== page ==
Israel: normalizing terror, one dawn at a time

Relatives mourn during the funeral of four teenage Palestinians from the Najm family in Jabalia in the northern Gaza Strip, who were killed during the latest Israeli bombardment (Mohammed Abed - AFP)

Belén Fernández

Al-Jazeera  /  August 12, 2022

Israel is engaging in straight-up terrorism – at least according to, you know, the Cambridge Dictionary definition.

Israel’s latest military assault on the Gaza Strip – codenamed Operation Breaking Dawn – spanned three days in early August and killed at least 44 Palestinians, including 16 children. According to the Israeli government, the attack was a “preemptive” operation against the Palestinian Islamic Jihad group – which is as creative an excuse as any for spontaneously bombing people for no apparent reason.

A total of zero Israelis were killed over the course of Israel’s sanguinary dawn-breaking in Gaza, an acute discrepancy in casualties that is par for the course in the Zionist state’s dealings with the besieged Palestinian coastal enclave. While lethal and nonlethal forms of Israeli military torment have continued to be fixtures of daily existence in Gaza even after Israel’s so-called “withdrawal” from the territory in 2005, Breaking Dawn was the bloodiest episode since the 11-day Israeli attack in May 2021 – nobly dubbed Operation Guardian of the Walls – which killed more than 260 Palestinians, including 67 children.

A bit farther back on the timeline, you’ll find Operation Protective Edge – when the Israeli military slaughtered no fewer than 2,251 people in Gaza, among them 551 children. For its part, Operation Cast Lead, a 22-day affair that began in December of 2008, eliminated some 1,400 Palestinians, 300 of them children and the vast majority of them civilians. Three Israeli civilians were killed during Cast Lead.

Rewind a bit further to the romantic charm of Operation Summer Rains, which commenced in June 2006 and gave way to the similarly poetic Operation Autumn Clouds. In their book Gaza in Crisis, US scholar Noam Chomsky and Israeli scholar Ilan Pappé posit that Summer Rains constituted the “most brutal attack on Gaza since 1967” – with the “systematic slaughter” gradually assuming the air of “inertia killing, when the continued employment of massive power is done as daily routine and not as the implementation of a policy”.

Of course, if your state’s policy happens to be terror, then seemingly senseless systematic slaughter is one way to implement it.

The online version of the Cambridge Dictionary defines terrorism as “(threats of) violent action for political purposes”. And indeed, this has pretty much been the name of Israel’s game since it violently founded itself on Palestinian land in 1948 – an action that entailed massacring more than 10,000 Palestinians, expelling three-quarters of a million more, and destroying some 500 Palestinian villages.

Since then, politically-motivated violent action and the threat thereof have remained the order of the day – or of the breaking dawn, if you will. Thanks to a US-backed Israeli monopoly on the regional discourse and an all-out assault on logic, however, Israel’s Palestinian victims are instead the ones vilified as “terrorists”.

In response to this month’s bloodbath in Gaza, US President Joe Biden reaffirmed his “support for Israel’s security… including its right to defend itself against attack” – which is neither a surprising pronouncement from the man who recently enthusiastically self-defined as a “Zionist” nor a departure from the tired rhetoric of the US establishment, which holds that Israel is permanently and indubitably acting in self-defence.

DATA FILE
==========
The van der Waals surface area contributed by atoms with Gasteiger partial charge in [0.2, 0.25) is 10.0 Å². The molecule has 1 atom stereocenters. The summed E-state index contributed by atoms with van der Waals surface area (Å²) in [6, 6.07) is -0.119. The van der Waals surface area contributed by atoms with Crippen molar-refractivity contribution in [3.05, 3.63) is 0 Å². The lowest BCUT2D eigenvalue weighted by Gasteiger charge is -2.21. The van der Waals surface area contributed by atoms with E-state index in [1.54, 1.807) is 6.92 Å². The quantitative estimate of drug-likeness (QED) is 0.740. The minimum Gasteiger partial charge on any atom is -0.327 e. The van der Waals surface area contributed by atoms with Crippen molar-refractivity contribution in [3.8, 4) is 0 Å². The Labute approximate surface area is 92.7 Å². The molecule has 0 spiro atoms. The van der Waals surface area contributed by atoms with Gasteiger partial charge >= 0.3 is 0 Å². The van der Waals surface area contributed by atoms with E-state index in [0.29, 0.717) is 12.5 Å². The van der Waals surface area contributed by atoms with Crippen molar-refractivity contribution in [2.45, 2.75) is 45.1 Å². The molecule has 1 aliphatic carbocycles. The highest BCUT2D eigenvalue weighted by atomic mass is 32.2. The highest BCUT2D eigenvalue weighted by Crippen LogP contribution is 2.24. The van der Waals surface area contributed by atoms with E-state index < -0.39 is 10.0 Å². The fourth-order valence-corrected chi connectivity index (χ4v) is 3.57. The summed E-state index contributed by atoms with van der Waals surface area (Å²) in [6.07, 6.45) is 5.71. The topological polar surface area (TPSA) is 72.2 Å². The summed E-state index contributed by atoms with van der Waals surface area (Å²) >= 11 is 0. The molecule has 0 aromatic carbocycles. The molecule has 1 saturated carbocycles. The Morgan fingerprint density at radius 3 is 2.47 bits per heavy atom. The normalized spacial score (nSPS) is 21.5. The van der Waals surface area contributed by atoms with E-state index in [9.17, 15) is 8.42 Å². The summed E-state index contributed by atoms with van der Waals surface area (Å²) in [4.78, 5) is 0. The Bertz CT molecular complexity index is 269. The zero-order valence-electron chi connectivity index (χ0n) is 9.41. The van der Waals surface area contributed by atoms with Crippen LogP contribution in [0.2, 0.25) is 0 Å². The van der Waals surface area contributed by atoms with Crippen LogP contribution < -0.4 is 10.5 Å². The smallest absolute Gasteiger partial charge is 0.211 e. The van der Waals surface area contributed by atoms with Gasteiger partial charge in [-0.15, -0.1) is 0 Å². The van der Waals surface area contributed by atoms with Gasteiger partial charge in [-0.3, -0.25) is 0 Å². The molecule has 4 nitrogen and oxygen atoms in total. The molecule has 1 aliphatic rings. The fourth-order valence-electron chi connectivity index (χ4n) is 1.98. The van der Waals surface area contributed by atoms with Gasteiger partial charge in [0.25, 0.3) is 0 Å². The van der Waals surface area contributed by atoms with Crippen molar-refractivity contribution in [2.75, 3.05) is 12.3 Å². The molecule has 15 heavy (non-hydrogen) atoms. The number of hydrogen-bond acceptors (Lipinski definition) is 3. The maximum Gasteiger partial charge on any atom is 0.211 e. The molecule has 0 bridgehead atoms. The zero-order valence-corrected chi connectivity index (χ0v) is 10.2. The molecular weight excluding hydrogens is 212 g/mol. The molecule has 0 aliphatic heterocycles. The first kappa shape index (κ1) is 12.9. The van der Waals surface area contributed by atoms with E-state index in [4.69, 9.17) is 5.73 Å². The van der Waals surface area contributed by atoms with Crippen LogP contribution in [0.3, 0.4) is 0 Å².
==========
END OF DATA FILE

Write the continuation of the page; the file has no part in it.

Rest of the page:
Never mind that the whole “self-defence” line doesn’t really fly when you’re “defending” yourself against the people whose land you brutally appropriated and whom you continue to periodically slay in large numbers. It’s like saying Mount Vesuvius was defending itself against the people of Pompeii – or that the fish in the proverbial barrel were threatening the security of the person shooting them.

The Western corporate media have also done their fair share to ensure the propagation of a pro-Israel narrative in lieu of fact – and rarely is there an Israeli military massacre of Palestinian civilians that is not cast as fundamentally the Palestinians’ fault or the result of “clashes” between the two sides. Sure enough, both CNN and Reuters went with “clashes” in their write ups of the truce that went into effect on the night of August 7 – as though this were a remotely suitable descriptor for a situation in which 44 people had died on one side and none had died on the other.

Was five-year-old Alaa Qaddoum “clashing” when she was obliterated by Israeli airstrike? Were the other 15 dead children also “clashing”?

The Washington Post saw Operation Breaking Dawn as an example of “intense cross-border violence” – a similar line was taken by the Associated Press – while the New York Times’ coverage included nefariously ambiguous reports like: “Israel and militants trade fire as death toll reaches 24”.

And yet the most obvious takeaway from Israel’s manoeuvres in the Gaza Strip is the one that cannot be said: that Israel is engaging in straight-up terrorism – at least according to, you know, the Cambridge Dictionary definition.

In the end, terrorism is terrorism, whether it occurs under the name Operation Summer Rains or Whipping Wind or Scampering Goat. And as Israel continues to routinize “systematic slaughter” and normalize terror, it should also be normal to call the country out.

Belén Fernández is contributing editor at Jacobin Magazine and the author of Checkpoint Zipolite: Quarantine in a Small Place (OR Books, 2021), Exile: Rejecting America and Finding the World (OR Books, 2019), Martyrs Never Die: Travels through South Lebanon (Warscapes, 2016), and The Imperial Messenger: Thomas Friedman at Work (Verso, 2011)